Jason Lustig is a scholar of modern Jewish history and culture, and he is currently the Israel Institute Teaching Fellow at the University of Texas at Austin’s Schusterman Center for Jewish Studies. Previously, he has held the Harry Starr Fellowship in Judaica at Harvard University’s Center for Jewish Studies and the Gerald Westheimer Early Career Fellowship at the Leo Baeck Institute. His research and teaching focuses on intellectual history, historiography, and the history of archives, and he holds a Ph.D. from the UCLA Department of History. He has previously taught Jewish history at UCLA and the University of Southern California, and his research has been published in the Journal of Contemporary History, American Jewish History, Archival Science, History of the Human Sciences, and elsewhere.
His book, titled A Time to Gather: Archives and the Control of Jewish Culture, will be published by Oxford University Press. Is the first systematic investigation of the history of Jewish archives in modern times, and it examines the emergence of centralized archives for Jewish history within a transnational context—in Germany, the United States, and Israel/Palestine—and the active role of archives and archivists in the development of Jewish history as a discipline alongside their place in the negotiation of a rapidly changing world. Ultimately, he delves into the question of how and why Jews created archives the world over, and how such activities led directly to struggles over who could “own” the past. A Time to Gather argues that archives and archiving represented a means for Jews to physically manifest a past that they felt was slipping over the threshold of history—a feeling only sharpened by the Holocaust. With the destruction of European Jewry, archival aspirations led to intense battles over who could lay claim to the past.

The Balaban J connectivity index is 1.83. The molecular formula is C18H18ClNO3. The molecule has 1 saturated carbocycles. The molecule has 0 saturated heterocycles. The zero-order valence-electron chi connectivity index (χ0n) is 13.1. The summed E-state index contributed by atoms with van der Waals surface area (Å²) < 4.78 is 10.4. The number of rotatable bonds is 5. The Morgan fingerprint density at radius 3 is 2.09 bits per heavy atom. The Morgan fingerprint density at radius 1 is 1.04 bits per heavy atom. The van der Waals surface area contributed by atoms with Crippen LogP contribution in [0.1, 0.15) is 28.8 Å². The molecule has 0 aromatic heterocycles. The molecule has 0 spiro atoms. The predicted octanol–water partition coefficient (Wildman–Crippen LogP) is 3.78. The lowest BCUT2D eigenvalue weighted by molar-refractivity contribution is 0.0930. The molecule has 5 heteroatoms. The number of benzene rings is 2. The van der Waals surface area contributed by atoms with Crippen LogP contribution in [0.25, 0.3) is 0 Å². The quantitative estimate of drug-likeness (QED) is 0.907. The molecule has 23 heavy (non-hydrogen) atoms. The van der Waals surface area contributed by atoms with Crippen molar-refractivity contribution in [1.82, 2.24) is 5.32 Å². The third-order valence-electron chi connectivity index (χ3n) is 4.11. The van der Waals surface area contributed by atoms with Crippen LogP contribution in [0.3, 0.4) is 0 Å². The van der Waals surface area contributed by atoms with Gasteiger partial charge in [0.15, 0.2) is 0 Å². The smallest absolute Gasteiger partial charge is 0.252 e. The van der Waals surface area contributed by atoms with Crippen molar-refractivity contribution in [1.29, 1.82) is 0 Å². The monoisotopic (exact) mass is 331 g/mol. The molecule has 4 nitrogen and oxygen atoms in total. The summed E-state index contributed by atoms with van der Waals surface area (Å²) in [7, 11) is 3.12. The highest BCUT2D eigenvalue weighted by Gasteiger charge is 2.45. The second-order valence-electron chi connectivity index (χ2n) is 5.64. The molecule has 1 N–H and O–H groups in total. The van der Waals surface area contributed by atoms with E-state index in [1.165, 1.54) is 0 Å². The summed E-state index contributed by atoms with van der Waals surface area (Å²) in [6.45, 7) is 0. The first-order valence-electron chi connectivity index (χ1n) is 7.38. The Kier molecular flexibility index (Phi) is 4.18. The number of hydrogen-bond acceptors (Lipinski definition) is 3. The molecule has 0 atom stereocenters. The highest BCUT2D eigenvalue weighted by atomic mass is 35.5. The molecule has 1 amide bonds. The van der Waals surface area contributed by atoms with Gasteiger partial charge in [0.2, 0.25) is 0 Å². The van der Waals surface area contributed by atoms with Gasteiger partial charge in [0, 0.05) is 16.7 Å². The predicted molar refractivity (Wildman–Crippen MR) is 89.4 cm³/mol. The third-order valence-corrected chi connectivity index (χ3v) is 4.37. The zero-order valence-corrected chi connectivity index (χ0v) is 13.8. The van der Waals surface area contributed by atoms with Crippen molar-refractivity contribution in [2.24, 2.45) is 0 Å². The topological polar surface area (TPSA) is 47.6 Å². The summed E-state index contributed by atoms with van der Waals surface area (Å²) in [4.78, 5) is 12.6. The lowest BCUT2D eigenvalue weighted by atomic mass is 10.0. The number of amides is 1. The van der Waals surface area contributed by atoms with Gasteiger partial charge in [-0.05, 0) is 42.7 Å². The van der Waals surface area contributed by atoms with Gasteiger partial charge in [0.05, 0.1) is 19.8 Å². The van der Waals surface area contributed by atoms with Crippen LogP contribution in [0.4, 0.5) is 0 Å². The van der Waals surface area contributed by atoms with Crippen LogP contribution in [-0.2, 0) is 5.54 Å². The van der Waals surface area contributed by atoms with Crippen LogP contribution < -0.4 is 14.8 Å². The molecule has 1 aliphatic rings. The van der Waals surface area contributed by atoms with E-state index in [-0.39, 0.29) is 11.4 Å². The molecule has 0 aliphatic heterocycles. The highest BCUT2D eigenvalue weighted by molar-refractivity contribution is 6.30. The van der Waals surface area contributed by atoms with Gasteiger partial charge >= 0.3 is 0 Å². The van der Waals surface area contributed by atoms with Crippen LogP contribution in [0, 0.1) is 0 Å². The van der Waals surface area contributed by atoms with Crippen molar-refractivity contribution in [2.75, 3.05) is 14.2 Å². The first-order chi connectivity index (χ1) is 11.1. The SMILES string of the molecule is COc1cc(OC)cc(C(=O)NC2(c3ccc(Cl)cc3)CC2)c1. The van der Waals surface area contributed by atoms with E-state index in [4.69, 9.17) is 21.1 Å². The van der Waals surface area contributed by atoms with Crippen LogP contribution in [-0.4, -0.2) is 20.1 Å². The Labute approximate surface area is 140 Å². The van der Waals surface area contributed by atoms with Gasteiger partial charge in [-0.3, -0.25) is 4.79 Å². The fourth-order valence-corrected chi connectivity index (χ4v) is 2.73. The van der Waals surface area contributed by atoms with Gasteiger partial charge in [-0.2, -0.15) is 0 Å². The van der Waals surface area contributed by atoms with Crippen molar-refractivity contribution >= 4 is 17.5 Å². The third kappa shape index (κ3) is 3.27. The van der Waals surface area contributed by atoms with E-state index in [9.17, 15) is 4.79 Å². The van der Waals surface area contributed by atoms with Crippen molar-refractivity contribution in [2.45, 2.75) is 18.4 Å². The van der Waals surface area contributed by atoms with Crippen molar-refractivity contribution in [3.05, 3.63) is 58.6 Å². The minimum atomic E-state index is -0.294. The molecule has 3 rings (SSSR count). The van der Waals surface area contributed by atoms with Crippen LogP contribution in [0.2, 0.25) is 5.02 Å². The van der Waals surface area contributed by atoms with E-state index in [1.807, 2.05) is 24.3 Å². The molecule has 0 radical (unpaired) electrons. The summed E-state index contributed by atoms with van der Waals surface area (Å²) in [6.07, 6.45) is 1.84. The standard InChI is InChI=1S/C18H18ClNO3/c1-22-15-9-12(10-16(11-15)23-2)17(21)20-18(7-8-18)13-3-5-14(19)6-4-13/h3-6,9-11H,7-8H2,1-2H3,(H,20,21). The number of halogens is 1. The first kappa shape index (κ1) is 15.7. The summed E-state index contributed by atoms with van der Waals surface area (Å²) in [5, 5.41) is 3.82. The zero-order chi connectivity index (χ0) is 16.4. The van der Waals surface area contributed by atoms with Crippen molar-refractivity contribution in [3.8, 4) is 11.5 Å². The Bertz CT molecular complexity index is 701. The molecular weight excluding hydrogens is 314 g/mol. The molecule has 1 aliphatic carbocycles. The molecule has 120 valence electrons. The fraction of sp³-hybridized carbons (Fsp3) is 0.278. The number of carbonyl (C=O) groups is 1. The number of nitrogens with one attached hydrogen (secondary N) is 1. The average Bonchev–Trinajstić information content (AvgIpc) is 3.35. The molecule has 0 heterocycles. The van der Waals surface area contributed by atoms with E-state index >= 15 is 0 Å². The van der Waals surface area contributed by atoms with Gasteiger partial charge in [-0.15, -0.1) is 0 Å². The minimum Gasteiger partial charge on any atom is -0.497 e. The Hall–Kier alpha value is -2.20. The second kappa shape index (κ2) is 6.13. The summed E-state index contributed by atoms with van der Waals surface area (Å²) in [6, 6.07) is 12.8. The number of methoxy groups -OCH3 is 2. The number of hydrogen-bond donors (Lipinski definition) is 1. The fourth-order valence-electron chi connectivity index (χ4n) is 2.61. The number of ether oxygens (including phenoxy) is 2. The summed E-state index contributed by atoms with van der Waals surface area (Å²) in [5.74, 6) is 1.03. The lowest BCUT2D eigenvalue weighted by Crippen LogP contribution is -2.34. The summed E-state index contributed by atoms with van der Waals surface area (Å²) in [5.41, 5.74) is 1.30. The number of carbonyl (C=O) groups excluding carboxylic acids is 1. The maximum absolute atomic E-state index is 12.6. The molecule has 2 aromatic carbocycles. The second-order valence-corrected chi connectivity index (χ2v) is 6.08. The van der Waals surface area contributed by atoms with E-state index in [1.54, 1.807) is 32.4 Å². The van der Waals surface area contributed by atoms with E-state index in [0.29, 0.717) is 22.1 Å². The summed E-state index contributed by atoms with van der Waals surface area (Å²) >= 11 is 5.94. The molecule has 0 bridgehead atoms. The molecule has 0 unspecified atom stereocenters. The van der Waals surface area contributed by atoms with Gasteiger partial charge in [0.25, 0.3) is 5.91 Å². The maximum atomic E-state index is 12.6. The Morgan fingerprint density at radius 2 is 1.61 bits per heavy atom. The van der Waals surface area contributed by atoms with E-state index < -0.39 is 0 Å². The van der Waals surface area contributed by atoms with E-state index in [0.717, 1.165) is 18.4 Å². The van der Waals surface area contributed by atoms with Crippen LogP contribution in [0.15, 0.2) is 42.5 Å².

This project represents part of a broader research program that investigates how Jews have approached their past and thereby constructed visions of the future. He also focuses on the early history of Zionism, the transformation of Jewish life following the Holocaust, and the legal and social issues surrounding the restitution of cultural and communal property looted by the Nazi regime, which was the focus of his peer-reviewed article “Who Are to be the Successors of European Jewry? The Restitution of German Jewish Communal and Cultural Property,” published in the Journal of Contemporary History.
Jason received his Ph.D. from the UCLA Department of History, and he holds a Masters of Arts in Near Eastern and Judaic Studies from Brandeis University, where he wrote his M.A. thesis on the history of the American Council for Judaism. See his complete Curriculum Vitae.
Primary teaching and research interests: Jewish history, historiography, and nationalism in transnational context; modern European history and world history; history of Zionism, its critics, and the Jewish settlement and state in Israel/Palestine; history of archives and the organization of knowledge; Judaism post-Holocaust; restitution and cultural property.